Keith and I didn't leave our jobs at Trade Aid to stand by and watch governments shirk their responsibilities to the world's poor. We are determined that New Zealand should lift its overseas aid funding into the top half of the OECD and speak out more on human rights abuses wherever they occur.

Jeanette didn't spend 30 years researching and promoting sustainable energy and transport solutions, 30 years standing up for conservation and the environment to let this or any other government backslide on its responsibilities to the planet.

Sue Bradford came to parliament from the beneficiary and unemployed rights movement because she is committed to full employment - committed to kiwis enjoying real, satisfying jobs paying decent wages, and to ensuring benefits are lifted to bring an end to poverty.

Sue Kedgley continues her work as a dedicated campaigner on food safety, on saving our kids from greedy corporations, on helping people to be healthy and for improved animal welfare because she is passionate about these issues.

Nandor advocates for sensible drug laws in the face of hypocrisy towards alcohol and is the champion of students deserving a decent living allowance and low fees in the face of a generation of MPs who enjoyed taxpayer funded tertiary education.

The decades of local government and community arts experience Mike brings to bear in his campaigns on waste reduction, Buy NZ Made and living simply in a lush green way mean that his personal credibility carries the day with all but his most blinkered critics.

And, in three short years, Metiria has earned respect right across the political spectrum, particularly, but not only, for her forthright advocacy of the rights of tangata whenua.

Together we are a formidable team, a champion team, and we don't stop there. I hope that Catherine Delahunty, Russel Norman, Steffan Browning, Dave Clendon, Luci Highfield, Jon Carapiet and Roland Sapsford will all soon become household names too.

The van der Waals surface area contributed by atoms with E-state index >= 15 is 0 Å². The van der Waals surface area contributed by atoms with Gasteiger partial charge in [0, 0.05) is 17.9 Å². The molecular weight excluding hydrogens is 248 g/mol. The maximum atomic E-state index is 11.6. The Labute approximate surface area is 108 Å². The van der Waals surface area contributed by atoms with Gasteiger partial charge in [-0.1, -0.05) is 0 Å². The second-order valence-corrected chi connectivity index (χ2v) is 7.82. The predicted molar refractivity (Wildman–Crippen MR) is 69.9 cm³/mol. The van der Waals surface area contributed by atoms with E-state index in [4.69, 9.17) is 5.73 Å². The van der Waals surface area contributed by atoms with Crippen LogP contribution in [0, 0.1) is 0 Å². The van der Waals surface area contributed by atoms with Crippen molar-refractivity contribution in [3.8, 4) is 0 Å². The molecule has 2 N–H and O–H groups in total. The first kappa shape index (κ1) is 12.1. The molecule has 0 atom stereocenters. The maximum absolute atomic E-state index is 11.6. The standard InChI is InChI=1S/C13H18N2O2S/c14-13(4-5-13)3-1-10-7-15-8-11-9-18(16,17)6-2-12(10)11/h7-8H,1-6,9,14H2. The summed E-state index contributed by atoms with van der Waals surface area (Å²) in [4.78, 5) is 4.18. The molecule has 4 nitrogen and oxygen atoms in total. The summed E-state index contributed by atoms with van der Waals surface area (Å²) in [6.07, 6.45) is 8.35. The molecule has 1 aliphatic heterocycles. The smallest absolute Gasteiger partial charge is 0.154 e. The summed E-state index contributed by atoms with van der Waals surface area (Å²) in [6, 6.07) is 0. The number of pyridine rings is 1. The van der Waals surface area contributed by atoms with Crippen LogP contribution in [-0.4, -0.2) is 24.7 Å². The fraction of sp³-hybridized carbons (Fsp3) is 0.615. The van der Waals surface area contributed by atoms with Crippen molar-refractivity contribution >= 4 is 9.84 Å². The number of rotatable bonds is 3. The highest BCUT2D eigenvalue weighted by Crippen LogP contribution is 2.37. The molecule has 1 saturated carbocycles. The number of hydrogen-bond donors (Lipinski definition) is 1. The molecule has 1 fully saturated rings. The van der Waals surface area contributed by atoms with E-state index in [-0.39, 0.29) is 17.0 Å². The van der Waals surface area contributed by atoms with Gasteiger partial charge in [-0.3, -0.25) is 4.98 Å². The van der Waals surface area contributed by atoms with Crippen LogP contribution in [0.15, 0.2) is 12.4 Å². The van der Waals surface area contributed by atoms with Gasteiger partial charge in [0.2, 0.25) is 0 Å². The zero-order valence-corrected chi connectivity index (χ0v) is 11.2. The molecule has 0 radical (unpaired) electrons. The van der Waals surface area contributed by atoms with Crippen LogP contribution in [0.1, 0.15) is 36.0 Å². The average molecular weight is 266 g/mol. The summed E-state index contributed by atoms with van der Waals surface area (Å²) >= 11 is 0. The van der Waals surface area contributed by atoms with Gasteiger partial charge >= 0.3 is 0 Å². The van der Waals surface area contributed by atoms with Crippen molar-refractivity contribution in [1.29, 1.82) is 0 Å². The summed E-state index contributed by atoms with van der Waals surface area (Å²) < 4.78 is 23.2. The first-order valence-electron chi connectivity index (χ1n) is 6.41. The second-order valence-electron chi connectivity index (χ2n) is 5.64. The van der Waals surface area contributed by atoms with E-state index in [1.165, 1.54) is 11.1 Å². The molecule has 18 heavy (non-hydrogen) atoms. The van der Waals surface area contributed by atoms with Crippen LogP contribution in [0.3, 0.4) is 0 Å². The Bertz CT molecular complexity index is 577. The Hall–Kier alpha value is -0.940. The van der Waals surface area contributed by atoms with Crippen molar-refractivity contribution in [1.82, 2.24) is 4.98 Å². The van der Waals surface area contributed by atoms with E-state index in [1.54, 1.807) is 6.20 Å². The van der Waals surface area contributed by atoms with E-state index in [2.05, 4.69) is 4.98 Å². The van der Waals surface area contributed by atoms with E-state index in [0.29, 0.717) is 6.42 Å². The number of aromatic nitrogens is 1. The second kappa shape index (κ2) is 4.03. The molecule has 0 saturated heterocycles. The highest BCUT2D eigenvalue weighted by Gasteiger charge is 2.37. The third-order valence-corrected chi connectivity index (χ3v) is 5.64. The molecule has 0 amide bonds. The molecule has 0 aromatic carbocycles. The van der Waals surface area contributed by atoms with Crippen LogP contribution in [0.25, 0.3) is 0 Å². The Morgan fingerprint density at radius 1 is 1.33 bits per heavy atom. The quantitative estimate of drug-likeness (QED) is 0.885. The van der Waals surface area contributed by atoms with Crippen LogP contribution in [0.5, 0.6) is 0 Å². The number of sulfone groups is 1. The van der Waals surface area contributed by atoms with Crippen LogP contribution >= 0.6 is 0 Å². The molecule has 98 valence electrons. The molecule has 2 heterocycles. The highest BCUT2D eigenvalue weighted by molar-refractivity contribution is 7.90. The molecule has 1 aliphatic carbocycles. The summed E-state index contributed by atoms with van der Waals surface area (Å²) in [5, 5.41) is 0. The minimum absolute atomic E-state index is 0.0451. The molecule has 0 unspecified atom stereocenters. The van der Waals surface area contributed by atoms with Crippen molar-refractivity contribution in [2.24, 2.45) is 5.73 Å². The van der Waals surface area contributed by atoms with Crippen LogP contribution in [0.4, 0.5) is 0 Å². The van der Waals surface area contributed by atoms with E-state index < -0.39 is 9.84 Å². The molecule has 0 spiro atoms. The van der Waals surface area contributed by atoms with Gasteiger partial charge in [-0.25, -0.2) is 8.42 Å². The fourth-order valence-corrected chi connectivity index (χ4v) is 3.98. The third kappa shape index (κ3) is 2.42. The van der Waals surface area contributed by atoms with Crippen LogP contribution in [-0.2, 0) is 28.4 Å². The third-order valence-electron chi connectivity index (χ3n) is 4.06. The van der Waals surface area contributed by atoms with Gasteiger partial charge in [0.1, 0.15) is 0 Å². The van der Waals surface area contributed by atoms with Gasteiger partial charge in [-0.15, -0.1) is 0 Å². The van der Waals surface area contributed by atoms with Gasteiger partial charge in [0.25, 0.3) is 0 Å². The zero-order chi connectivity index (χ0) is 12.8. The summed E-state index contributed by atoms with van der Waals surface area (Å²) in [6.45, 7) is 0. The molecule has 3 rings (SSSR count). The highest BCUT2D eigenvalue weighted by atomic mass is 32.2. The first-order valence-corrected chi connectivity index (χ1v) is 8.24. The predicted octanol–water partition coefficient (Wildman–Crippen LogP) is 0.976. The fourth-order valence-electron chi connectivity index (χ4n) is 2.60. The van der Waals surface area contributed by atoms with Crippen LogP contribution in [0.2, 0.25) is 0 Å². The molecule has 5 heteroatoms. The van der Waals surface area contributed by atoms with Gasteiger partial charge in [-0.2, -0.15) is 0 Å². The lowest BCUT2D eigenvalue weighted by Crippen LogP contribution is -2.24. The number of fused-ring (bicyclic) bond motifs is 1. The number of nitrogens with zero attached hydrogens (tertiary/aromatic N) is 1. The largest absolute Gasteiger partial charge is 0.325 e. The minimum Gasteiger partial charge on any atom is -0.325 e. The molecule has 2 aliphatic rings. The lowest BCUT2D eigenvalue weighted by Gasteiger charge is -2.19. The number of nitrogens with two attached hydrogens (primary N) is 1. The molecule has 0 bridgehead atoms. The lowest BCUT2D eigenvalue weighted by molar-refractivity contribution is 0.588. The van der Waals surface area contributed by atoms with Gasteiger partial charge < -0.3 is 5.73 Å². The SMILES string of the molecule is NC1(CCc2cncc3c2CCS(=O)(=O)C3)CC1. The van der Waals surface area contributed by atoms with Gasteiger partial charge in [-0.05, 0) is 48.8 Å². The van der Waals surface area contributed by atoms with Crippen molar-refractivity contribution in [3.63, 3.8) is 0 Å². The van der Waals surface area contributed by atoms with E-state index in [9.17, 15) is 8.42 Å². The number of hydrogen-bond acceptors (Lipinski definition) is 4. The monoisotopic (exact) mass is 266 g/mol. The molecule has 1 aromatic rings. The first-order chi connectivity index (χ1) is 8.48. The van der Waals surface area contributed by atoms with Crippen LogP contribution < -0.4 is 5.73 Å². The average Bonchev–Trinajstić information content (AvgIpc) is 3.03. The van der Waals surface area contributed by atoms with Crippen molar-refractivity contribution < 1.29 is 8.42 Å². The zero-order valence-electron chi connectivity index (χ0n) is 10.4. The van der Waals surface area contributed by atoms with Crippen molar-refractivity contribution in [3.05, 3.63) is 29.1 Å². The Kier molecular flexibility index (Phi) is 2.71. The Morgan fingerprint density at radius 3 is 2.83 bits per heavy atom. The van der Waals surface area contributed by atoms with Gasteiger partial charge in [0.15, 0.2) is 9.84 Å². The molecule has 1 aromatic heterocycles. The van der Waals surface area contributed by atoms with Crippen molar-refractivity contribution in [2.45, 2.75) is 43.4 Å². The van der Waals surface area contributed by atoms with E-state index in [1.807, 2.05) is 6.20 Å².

They are already well known in their respective fields - Catherine as a Greenpeace and anti-mining campaigner, Russel as a community activist, Steffan as Marlborough's pre-eminent organic horticulturist, Dave as a resource management lecturer, Luci as a union lawyer and rainbow activist, Jon as a GE free campaigner and Roland as a sustainable transport campaigner.

But they won't be in parliament if we don't do better on election day than we are currently polling. Today's Herald on Sunday poll has us on 4%. Yesterday's Fairfax poll has us on 6%. Our rolling average of 5% gets us back in but with only seven MPs. We've got to do better than that. And we have less than five weeks to do it.

I'm very confident we will cross that magic 5% threshold. After all we did it in 1999 against seemingly insurmountable odds. But 5% is not good enough. We need to win enough seats to give Labour the majority it needs to govern without Helen having to ask for Winston's hand.

Can you think of a worse outcome for New Zealand than Winston First holding the balance of power? Which way would he go? He claims not to know!

If Winston Peters puts Brash in the driving seat would Don keep New Zealand nuclear free? Would he end child poverty? Would he send our sons and daughters to fight in George Bush's wars?

I don't trust Dr Brash. After all he is ACT's 10th MP - soon to become their only one. I don't want him to lead our nation. Do you?

Then here's what we all have to do. We must take our message onto the streets and into the lunchrooms, the villages and the back-blocks. We need to convince every Green thinking voter that a party vote for the Greens is the best and only insurance against a Brash-Peters government.

As Jeanette said, once you explain the MMP equation to people they get the message loud and clear. Unlike first past the post, MMP governments are determined by which side is largest, not which party is biggest. So Labour plus the Greens need to win a majority of the seats.

And not just to keep Brash out of the Beehive, because, the truth is, Labour won't always do what's right without a little help from its friends.

We need to strengthen Labour's resolve, steer them in the right direction, and, on occasions, slam on the brakes to get them back on track.

In July 2002 David Lange wrote in the Sunday Star-Times that the Greens have the potential to become a significant political force. As we mourn his death let's do our best to live up to his expectations.

We offer hope to a generation. We have the policies, we have the people, we have the political integrity.

We are ready for the responsibility of government. And we are willing to share that privilege with Labour.